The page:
The Recovering Voices program is part of a global effort to revitalize endangered languages. Smithsonian researchers document endangered languages and cultures and work with communities to help sustain and revitalize them. In collaboration with communities and international partner organizations, Recovering Voices works to create a global network of communities, museums, universities, and other organizations dedicated to recovering our world’s endangered languages.
Over 7,000 languages are spoken in the world today. Experts estimate that a language disappears every three to four months. At this rate, over half of the world’s languages will no longer be spoken by the end of this century without intervention.
The loss of languages is a local problem with global repercussions. Linguistic and cultural diversity is essential to humanity’s cultural vitality and resilience, much like our planet’s biological diversity. Each language weaves together generations of human adaptations to the environment and is critical for understanding and conserving biological and cultural diversity.
Smithsonian’s Recovering Voices initiative promotes the documentation and revitalization of the world’s endangered languages and the knowledge preserved in them. This Smithsonian initiative is a partnership between the National Museum of Natural History, the Center for Folklife and Cultural Heritage, the National Museum of the American Indian, as well as a global network of partners who support this mission and research, including the University of Hawaii, the Endangered Language Fund, the Myaamia Center, Cultural Survival, UNESCO, the Hans Rausing Endangered Languages Program at SOAS, University of London, and the Auckland University of Technology in New Zealand. Through research, public outreach, community collaboration, and Smithsonian collections, Recovering Voices works to document and help sustain and revitalize language traditions today and for future generations.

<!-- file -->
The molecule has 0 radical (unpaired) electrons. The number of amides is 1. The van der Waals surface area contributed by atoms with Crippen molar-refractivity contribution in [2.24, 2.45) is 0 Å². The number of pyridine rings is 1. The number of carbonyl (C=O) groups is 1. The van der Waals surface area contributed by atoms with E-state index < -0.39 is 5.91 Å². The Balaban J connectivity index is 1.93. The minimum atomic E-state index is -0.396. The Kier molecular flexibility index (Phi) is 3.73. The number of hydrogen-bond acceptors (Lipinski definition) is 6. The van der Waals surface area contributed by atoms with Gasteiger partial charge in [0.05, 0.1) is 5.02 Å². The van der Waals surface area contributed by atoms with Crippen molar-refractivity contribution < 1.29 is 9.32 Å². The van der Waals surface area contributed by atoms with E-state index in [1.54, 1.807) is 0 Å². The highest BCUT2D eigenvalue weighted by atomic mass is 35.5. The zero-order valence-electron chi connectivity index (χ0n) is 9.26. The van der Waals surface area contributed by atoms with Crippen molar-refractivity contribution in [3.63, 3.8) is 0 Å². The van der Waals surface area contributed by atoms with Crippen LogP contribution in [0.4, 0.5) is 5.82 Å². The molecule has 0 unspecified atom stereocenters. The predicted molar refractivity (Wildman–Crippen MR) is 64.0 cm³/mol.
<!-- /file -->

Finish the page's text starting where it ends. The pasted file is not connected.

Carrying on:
In Papua New Guinea, Smithsonian Curator of Globalization Joshua A. Bell works with communities in the Purari Delta of the Papuan Gulf to document and sustain language and knowledge traditions. Today there are more than 850 different languages spoken in Papua New Guinea and these languages hold vital information about increasingly fragile ecosystems threatened by logging, extractive industries, and climate change.
Joshua shares Smithsonian collections related to the Purari Delta with these communities and collaborates with members of the community to record indigenous environmental knowledge found in song, stories and objects. "Recovering Voices helps us find better ways to collaborate with communities in Papua New Guinea and elsewhere and to better connect indigenous communities to Smithsonian collections as they work to document and revitalize their traditions,” Joshua says.
He is working with community members in Mapaio village and in Washington, D.C., to develop education and reference materials in the local language, I’ai, and English. To date these have included a book of photographs taken in 1922 and posters that illustrate local ethnobotanical knowledge, as well as the traditional knowledge materialized in basketry traditions. Through these materials heritage is given a new form and means to circulate in communities.
In southern Mexico, Smithsonian linguist Gabriela Pérez Báez documents and analyzes Isthmus Zapotec in the town of La Ventosa in southern Mexico. While tens of thousands of people speak Isthmus Zapotec, in 20 out of 22 communities, children no longer spea. Gabriela works with local communities to document this endangered language and to develop revitalization efforts and strengthen existing initiatives in local schools.
Gabriela is currently compiling a dictionary of Isthmus Zapotec and a multilingual, digital ethnobotanical herbarium—an online portal to digital collections of preserved plant specimens that will be available in Zapotec, English, and Spanish. The herbarium is one of a wider set of school resources Gabriela is developing. These include school curricula, posters for students to identify plants, and training for teachers to use these resources in schools. To collect the materials for these new resources, Gabriela collaborated with local La Ventosa researchers, botanists at the Smithsonian and Mexican institutions including the National Herbarium (MEXU), and a Oaxacan artist. These resources will make information about local plant species available to students of all ages and help revitalize language, science, and cultural knowledge for a new generation in La Ventosa and 22 additional municipalities across the Isthmus.